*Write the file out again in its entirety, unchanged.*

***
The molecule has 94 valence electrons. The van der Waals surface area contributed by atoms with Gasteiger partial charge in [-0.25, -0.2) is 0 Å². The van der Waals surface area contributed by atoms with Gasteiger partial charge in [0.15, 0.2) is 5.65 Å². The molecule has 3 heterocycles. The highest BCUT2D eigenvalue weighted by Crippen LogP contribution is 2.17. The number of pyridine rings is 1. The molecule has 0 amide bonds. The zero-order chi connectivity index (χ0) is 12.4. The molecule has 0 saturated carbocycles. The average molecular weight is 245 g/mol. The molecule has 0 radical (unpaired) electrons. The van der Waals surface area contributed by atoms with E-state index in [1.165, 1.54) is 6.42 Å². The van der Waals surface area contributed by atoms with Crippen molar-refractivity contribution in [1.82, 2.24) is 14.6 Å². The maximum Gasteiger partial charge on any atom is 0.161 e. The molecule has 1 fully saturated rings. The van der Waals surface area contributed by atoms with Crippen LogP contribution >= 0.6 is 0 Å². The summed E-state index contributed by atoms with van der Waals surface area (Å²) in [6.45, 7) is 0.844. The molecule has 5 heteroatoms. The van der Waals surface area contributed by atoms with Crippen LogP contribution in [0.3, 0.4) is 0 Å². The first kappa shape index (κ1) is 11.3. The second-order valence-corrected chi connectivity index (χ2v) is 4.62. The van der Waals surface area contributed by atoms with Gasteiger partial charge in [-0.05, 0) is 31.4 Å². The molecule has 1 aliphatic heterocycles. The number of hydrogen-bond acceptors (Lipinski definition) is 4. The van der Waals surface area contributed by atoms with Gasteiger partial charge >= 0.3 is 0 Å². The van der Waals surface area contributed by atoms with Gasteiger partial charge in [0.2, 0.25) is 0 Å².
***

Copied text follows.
The molecule has 94 valence electrons. The van der Waals surface area contributed by atoms with Gasteiger partial charge in [-0.25, -0.2) is 0 Å². The van der Waals surface area contributed by atoms with Gasteiger partial charge in [0.15, 0.2) is 5.65 Å². The molecule has 3 heterocycles. The highest BCUT2D eigenvalue weighted by Crippen LogP contribution is 2.17. The number of pyridine rings is 1. The molecule has 0 amide bonds. The zero-order chi connectivity index (χ0) is 12.4. The molecule has 0 saturated carbocycles. The average molecular weight is 245 g/mol. The molecule has 0 radical (unpaired) electrons. The van der Waals surface area contributed by atoms with E-state index in [1.165, 1.54) is 6.42 Å². The van der Waals surface area contributed by atoms with Crippen molar-refractivity contribution in [1.82, 2.24) is 14.6 Å². The maximum Gasteiger partial charge on any atom is 0.161 e. The molecule has 1 fully saturated rings. The van der Waals surface area contributed by atoms with Crippen LogP contribution >= 0.6 is 0 Å². The summed E-state index contributed by atoms with van der Waals surface area (Å²) in [6.45, 7) is 0.844. The molecule has 5 heteroatoms. The van der Waals surface area contributed by atoms with Crippen LogP contribution in [0.3, 0.4) is 0 Å². The first kappa shape index (κ1) is 11.3. The second-order valence-corrected chi connectivity index (χ2v) is 4.62. The van der Waals surface area contributed by atoms with Gasteiger partial charge in [-0.05, 0) is 31.4 Å². The molecule has 1 aliphatic heterocycles. The number of hydrogen-bond acceptors (Lipinski definition) is 4. The van der Waals surface area contributed by atoms with Gasteiger partial charge >= 0.3 is 0 Å². The van der Waals surface area contributed by atoms with Gasteiger partial charge in [0.2, 0.25) is 0 Å².